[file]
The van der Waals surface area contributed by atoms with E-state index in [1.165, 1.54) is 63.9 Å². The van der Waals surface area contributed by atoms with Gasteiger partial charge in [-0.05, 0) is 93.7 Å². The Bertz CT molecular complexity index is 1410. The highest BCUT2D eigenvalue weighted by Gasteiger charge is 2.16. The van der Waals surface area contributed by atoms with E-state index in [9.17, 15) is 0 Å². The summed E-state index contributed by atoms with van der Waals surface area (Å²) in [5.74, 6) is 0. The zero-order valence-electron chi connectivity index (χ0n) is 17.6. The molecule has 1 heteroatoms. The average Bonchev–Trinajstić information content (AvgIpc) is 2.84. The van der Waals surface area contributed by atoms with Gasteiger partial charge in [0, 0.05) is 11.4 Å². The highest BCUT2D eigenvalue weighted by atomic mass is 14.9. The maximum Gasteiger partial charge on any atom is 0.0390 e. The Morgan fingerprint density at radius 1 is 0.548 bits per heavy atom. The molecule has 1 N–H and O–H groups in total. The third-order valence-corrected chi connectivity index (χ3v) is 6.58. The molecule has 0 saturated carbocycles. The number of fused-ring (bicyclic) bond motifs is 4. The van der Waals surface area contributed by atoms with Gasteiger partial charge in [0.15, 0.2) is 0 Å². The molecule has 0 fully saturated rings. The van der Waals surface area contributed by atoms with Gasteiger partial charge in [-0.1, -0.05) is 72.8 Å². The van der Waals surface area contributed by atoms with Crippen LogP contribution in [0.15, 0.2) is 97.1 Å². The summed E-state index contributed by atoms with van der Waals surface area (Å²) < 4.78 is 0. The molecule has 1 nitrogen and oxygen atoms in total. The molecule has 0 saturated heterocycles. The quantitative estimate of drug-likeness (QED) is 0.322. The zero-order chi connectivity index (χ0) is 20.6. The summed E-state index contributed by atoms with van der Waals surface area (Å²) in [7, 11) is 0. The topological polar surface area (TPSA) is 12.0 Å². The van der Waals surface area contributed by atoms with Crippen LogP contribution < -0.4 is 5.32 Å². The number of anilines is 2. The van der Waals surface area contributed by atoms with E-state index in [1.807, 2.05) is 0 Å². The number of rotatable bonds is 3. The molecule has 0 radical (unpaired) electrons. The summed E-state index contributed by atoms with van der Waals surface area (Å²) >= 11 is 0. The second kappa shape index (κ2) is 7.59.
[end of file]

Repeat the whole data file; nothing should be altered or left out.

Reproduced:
The van der Waals surface area contributed by atoms with E-state index in [1.165, 1.54) is 63.9 Å². The van der Waals surface area contributed by atoms with Gasteiger partial charge in [-0.05, 0) is 93.7 Å². The Bertz CT molecular complexity index is 1410. The highest BCUT2D eigenvalue weighted by Gasteiger charge is 2.16. The van der Waals surface area contributed by atoms with E-state index in [9.17, 15) is 0 Å². The summed E-state index contributed by atoms with van der Waals surface area (Å²) in [5.74, 6) is 0. The zero-order valence-electron chi connectivity index (χ0n) is 17.6. The molecule has 1 heteroatoms. The average Bonchev–Trinajstić information content (AvgIpc) is 2.84. The van der Waals surface area contributed by atoms with Gasteiger partial charge in [0, 0.05) is 11.4 Å². The highest BCUT2D eigenvalue weighted by atomic mass is 14.9. The maximum Gasteiger partial charge on any atom is 0.0390 e. The Morgan fingerprint density at radius 1 is 0.548 bits per heavy atom. The molecule has 1 N–H and O–H groups in total. The third-order valence-corrected chi connectivity index (χ3v) is 6.58. The molecule has 0 saturated carbocycles. The number of fused-ring (bicyclic) bond motifs is 4. The van der Waals surface area contributed by atoms with Gasteiger partial charge in [0.15, 0.2) is 0 Å². The molecule has 0 fully saturated rings. The van der Waals surface area contributed by atoms with Gasteiger partial charge in [-0.1, -0.05) is 72.8 Å². The van der Waals surface area contributed by atoms with Crippen LogP contribution in [0.15, 0.2) is 97.1 Å². The summed E-state index contributed by atoms with van der Waals surface area (Å²) < 4.78 is 0. The molecule has 1 nitrogen and oxygen atoms in total. The molecule has 0 saturated heterocycles. The quantitative estimate of drug-likeness (QED) is 0.322. The zero-order chi connectivity index (χ0) is 20.6. The summed E-state index contributed by atoms with van der Waals surface area (Å²) in [7, 11) is 0. The topological polar surface area (TPSA) is 12.0 Å². The van der Waals surface area contributed by atoms with Crippen LogP contribution < -0.4 is 5.32 Å². The number of anilines is 2. The van der Waals surface area contributed by atoms with E-state index in [1.807, 2.05) is 0 Å². The number of rotatable bonds is 3. The molecule has 0 radical (unpaired) electrons. The summed E-state index contributed by atoms with van der Waals surface area (Å²) >= 11 is 0. The second kappa shape index (κ2) is 7.59.